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Episode Title: Segment #2: Applying to University of California. Getting Ready.
Episode summary introduction: Segment #2 of the 3-Segment Podcast Series to help students with their University of California (UC) Applications. This segment outlines the preparatory work that needs to be done to get ready to fill out the UC Application.
Shveta Bagade leads us through the discussion.
In particular, we discuss the following:
Topics discussed in this episode:
Memorable Quote: “...it's really important just to kind of look for what you want from each of the [UC] campuses, and make sure they have the opportunities that you're looking for.” Shveta Bagade.
Episode Transcript: Please visit Episode’s Transcript.
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Transcript of the episode’s audio.
So the UCS call them personal insight questions. And there's a reason why they're very specific about that wording. It's because they don't want it to be an essay. They want it to be about you. They, they actually call it like an interview on paper.
That was Shveta Bagade!
Hello, I am your host, Venkat Raman.
This is the 2nd Segment of our 3-Segment Podcast series - Applying to the University of California.
In this, the Second Segment, we will discuss what all you need to Get Ready to apply to the UCs:
To guide us today, we are joined by Shveta Bagade, College Counselor in the San Francisco Bay Area,
Let’s get started.
Venkat Raman 1:24
So maybe you could just kick it off with some particulars about the application at a high level, whether it's, you know, where one finds it, and then we can walk through the different key parts and what you need to prepare?
Sure, sure. So the UCs have a website. I honestly, if you Google UC application, it should come up pretty quickly. And this is just to create a you know an account. So go ahead and create the account to get started.
And some of the things they definitely need to have ready, kind of before they even really start to fill out the account is they unofficial copies of you know, their transcripts, academic records, things like that of anything that they've done, they've just done only high school courses. Great have that ready, if they took any community college courses that they're looking for the UCS to give them credit for in terms of like at A through G requirements, things of that nature, make sure they have that ready.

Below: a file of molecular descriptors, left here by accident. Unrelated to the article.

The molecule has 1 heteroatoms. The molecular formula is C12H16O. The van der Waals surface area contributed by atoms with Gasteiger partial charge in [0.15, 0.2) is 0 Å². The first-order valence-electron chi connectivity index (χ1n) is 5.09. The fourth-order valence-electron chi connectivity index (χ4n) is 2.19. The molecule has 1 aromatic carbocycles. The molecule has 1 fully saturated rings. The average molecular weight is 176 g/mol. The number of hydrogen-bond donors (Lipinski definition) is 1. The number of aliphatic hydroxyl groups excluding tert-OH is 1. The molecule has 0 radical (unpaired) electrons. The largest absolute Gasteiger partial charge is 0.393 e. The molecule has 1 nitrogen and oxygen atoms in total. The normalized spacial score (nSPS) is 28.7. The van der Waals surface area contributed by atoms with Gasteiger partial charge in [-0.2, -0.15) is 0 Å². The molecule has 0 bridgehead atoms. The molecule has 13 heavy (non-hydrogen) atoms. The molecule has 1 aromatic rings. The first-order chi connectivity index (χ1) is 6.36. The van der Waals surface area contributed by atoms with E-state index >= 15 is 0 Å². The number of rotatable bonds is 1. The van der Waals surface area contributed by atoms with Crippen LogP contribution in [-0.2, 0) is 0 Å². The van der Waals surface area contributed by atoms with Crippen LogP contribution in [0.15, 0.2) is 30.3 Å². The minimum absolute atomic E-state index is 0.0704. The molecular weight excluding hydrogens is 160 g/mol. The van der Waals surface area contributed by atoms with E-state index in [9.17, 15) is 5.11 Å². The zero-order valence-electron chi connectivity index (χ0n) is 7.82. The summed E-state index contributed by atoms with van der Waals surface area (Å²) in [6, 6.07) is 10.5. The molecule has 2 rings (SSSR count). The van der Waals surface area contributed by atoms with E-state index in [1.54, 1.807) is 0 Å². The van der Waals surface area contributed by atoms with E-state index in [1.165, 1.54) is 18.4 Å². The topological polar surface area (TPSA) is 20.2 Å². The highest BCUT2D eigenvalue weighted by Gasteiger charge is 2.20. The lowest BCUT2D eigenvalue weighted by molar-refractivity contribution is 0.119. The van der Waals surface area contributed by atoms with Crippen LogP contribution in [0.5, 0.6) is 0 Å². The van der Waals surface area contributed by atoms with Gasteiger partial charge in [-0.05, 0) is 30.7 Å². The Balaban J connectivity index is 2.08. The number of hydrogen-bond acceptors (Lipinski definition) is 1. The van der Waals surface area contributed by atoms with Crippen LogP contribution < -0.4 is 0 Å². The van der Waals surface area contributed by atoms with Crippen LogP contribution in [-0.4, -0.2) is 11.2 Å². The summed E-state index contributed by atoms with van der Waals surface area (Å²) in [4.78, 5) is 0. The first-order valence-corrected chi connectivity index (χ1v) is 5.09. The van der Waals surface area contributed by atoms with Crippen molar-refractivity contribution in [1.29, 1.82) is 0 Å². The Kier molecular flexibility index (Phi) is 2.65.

They should also know the scores of tests they've taken, if any, and when I obviously I'm not talking about SAT or ACT, but just a quick reminder that they're not looking at those scores. But they will consider if you've taken advanced placement, the AP courses, if you're part of an IB program, and they have those tests with their scores, they will look at those for sure.
You know, in an ideal world, most students will have a list of their activities that they've done at the school outside of the school, any awards, they've received honors, they've gotten volunteer work, employment, if they were working at a job, anything that's relatable, there's always those handful of students that have military service also include that, that there's just a nice list of things that if they have that ready to go, filling out the application is a much easier process. So those are some of the things they should, could have ready before they get going.
Venkat Raman 3:50
You know, a lot of people talk about having a, you know, post profile or some you know, different names for it. Is that something that you're referring to basically having like a cheat sheet of accomplishments, etc.
Yeah, so it's kind of like that, it's just kind of, you know, their own little reference sheet of things that they've done over the past basically four years. Having that information, the documents from the school if they have, you know, any copies of their grades, they want to make sure they're accurate. So don't go off a memory Oh, I think I got an A minus in that class or a B plus in that class, know exactly what you got so that the information on the transcript is reported accurately. They use these will check that if you end up getting an admissions and decide to attend the UC, they check everything when they get your final transcript after graduation so it's best to make sure that that informations input, input it as accurately as possible. So yes, and then a history of everything they've been doing. Does Doesn't have to be long drawn out details, you know, we're not looking just nice little highlights of things they've done. Yeah, it is kind of a cheat sheet. I don't know if it's a profile, but it's definitely something along those lines for sure.
Venkat Raman 5:17
Now, so basically, what you're saying is that unless you input all these pieces of information, you really cannot create your account or it's not complete, right? Is that accurate?
Well, you can, you can open the account, but you're gonna need all this information to fill it out. Section, it has its own needs, from academic to your extracurricular activities, and so on. So you want to have that information kind of ready. You know, I'd be sitting there trying to remember, oh, what did I do two years ago, you want to be ready to write that and fill it out so that you can submit it as soon as possible.
Now that you have opened an online account for UC applications, let's walk through the components that need preparation. We start with PIQs, or Personal Insight Questions.